There is an anonymous letter to Elizabeth I (The Epystle to the Queen’s Majestie) in the National Archives which contains a proposal to reinstate a fortified line (the ‘Loyall Worke’) between England and Scotland. It has been suggested that this letter was written by Christopher Dacre, who not only lived at Lanercost and was thus familiar with the Wall at close quarters, but had also served on a commission to review the state of contemporary frontier fortifications, during which he drew up a scheme for a ‘Dyke’ to run from the Tweed to Bowness. The Epystle is likewise not simply a plan to rebuild the Roman Wall, but rather an adaptation of the concept of a mural barrier which incorporated the latest Italianate style of fortification in the form of sconces, a beefed-up cross between a milecastle and a fort. Like all brilliant ideas by slightly crazed military geniuses (one need only think of the equally anonymous Late Roman treatise De Rebus Bellicis, which was packed with wacky ways to save the Roman Empire, or some of the bizarre machinery trialled during the Second World War) it was doomed to failure. This cunning plan appears to be tinged with bitterness, for although his original scheme was taken seriously, it was dropped, so the Epystle may be his response to that rebuff, addressed directly to the Queen.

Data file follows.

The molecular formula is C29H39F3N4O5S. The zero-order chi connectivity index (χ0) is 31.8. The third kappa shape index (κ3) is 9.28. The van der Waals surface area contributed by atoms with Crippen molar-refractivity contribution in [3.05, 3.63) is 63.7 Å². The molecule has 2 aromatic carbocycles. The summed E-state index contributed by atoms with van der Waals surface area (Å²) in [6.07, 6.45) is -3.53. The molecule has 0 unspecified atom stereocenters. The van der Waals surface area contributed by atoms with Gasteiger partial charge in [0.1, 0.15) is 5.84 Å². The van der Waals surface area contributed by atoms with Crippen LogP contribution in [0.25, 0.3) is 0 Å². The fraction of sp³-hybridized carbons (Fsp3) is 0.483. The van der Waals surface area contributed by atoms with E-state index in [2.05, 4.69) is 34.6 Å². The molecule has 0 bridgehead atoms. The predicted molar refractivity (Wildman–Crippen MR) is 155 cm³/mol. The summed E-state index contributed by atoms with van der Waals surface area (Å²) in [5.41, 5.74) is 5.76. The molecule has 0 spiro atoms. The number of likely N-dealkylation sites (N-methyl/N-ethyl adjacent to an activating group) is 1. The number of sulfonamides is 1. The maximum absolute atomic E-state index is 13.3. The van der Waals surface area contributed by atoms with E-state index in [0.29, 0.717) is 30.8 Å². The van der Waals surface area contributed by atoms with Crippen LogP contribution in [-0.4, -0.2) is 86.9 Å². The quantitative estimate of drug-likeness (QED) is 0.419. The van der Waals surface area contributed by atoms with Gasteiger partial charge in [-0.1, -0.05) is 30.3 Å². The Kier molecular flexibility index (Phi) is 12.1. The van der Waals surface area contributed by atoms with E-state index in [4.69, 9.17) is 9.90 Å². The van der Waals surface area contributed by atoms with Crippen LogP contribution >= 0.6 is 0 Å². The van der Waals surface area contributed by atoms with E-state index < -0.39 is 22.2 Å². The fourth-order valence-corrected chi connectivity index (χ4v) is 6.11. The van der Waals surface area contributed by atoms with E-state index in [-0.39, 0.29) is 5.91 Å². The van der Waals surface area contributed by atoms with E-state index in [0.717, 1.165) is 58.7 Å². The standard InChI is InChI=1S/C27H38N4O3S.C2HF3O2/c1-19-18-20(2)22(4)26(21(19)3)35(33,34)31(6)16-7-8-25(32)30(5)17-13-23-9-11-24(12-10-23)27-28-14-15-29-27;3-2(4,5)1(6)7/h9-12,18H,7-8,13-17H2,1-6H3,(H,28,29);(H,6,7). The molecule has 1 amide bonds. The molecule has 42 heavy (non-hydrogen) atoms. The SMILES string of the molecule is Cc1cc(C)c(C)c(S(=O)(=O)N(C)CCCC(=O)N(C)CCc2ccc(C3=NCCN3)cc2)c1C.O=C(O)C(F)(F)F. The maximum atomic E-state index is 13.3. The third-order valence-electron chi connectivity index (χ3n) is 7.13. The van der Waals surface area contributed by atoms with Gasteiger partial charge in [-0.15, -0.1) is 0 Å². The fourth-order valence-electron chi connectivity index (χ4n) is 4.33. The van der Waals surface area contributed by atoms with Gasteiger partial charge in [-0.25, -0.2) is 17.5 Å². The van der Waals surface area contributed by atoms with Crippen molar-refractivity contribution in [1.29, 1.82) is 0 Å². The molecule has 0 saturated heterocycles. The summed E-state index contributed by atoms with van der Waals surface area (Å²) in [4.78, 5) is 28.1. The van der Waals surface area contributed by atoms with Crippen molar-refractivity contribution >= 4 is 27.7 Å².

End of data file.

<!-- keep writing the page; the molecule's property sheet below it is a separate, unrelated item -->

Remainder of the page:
Even today, governments build walls to solve (or, perhaps more accurately, kick into touch) problems they wish would go away.
Further reading: Merriman 1984